Poison Apples for All

Here's your nightly math! Just 5 quick minutes of number fun for kids and parents at home. Read a cool fun fact, followed by math riddles at different levels so everyone can jump in. Your kids will love you for it.

Poison Apples for All

July 18, 2014

In places with lots of farms, it can be tricky to keep crops and farm animals safe from wild animals, while still letting those wild animals live. For once, we can solve both problems at the same time. Africa has a plant known as the Sodom apple – it isn’t an apple at all, but a poisonous cousin of the eggplant that makes sheep and cattle sick. It turns out that it’s a favorite food of elephants and impalas, a type of antelope. Scientists from Princeton University filmed fields of these “apples” for over 30,000 hours to find out which animals were eating them and to count how much. In areas eaten by impalas, they counted less than 1 fruit left on each plant; in areas eaten by elephants, 3 fruits per plant; but in areas that neither animal nibbled, 50 fruits per plant! Countries like Kenya were planning to spend a lot of money getting rid of Sodom apples, but now we see that elephants do the work — and they get a great dinner out of it, too.

Wee ones: If you, your pet elephant and your pet impala are each munching an apple, how many apples do you have in total?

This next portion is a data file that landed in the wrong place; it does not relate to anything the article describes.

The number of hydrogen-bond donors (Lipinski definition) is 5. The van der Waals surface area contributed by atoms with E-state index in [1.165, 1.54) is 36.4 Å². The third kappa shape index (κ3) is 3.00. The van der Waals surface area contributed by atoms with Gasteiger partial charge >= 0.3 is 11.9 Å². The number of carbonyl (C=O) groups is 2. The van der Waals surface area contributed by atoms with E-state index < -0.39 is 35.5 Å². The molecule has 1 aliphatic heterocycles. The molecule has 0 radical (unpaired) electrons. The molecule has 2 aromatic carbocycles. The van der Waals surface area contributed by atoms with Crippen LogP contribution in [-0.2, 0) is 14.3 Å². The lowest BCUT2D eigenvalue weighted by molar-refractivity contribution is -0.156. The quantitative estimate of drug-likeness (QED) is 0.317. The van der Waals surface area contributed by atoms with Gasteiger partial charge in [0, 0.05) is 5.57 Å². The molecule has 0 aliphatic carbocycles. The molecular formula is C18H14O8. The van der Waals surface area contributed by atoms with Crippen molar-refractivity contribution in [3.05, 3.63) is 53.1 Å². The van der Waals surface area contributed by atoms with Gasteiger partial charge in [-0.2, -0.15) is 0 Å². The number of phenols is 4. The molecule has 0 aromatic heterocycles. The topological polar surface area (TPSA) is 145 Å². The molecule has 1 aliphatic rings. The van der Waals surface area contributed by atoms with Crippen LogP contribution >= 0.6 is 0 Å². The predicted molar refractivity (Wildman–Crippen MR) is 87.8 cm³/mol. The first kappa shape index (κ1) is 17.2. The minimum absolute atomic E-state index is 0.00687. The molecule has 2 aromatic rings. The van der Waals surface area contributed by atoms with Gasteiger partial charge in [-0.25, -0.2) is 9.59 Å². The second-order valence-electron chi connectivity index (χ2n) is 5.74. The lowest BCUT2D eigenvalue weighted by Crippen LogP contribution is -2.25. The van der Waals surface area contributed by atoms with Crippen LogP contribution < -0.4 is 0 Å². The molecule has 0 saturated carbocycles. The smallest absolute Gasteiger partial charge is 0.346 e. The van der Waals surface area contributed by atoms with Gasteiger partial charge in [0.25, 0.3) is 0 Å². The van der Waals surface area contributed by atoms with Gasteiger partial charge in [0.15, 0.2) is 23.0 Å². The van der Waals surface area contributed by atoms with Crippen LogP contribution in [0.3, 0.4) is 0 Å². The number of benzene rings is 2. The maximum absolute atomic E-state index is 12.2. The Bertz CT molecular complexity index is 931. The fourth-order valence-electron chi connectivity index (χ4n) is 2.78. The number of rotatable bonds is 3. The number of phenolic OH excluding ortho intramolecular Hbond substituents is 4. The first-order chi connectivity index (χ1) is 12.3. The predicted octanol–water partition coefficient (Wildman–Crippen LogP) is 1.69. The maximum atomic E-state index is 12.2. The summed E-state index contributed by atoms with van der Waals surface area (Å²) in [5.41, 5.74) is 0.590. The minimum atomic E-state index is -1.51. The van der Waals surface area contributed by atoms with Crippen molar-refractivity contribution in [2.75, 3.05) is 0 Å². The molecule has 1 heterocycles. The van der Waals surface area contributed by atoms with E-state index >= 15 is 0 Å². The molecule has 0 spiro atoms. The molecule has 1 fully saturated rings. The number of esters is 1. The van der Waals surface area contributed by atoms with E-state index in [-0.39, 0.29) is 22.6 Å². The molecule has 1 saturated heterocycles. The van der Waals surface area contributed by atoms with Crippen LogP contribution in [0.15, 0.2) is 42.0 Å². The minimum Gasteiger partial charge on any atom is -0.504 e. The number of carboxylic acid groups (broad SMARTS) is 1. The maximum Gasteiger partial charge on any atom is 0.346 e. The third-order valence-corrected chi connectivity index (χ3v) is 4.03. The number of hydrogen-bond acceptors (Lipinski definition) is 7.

Little kids: If an elephant and an impala stop to nibble on poison apples, how many legs do they have together?  Bonus: If a plant has 50 poison apples on it before the elephant shows up and just 3 afterwards, how many did the elephant eat?

Big kids: Impalas run a lot faster than elephants. If an impala and elephant race to a poison apple patch, and the impala runs 3 times as fast and gets there in 8 seconds, how long does the elephant take?  Bonus: If an elephant can eat 20 poison apples a day, how many elephants does a farmer need to invite to clear out the 700 apples on his sheep farm in 1 week?




Wee ones: 3 apples.

Little kids: 8 legs.  Bonus: 47 poison apples.

Big kids: 24 seconds.  Bonus: 5 elephants, since each can eat 140 poison apples that week.

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About the Author

Laura Overdeck

Laura Overdeck

Laura Bilodeau Overdeck is founder and president of Bedtime Math Foundation. Her goal is to make math as playful for kids as it was for her when she was a child. Her mom had Laura baking before she could walk, and her dad had her using power tools at a very unsafe age, measuring lengths, widths and angles in the process. Armed with this early love of numbers, Laura went on to get a BA in astrophysics from Princeton University, and an MBA from the Wharton School of Business; she continues to star-gaze today. Laura’s other interests include her three lively children, chocolate, extreme vehicles, and Lego Mindstorms.

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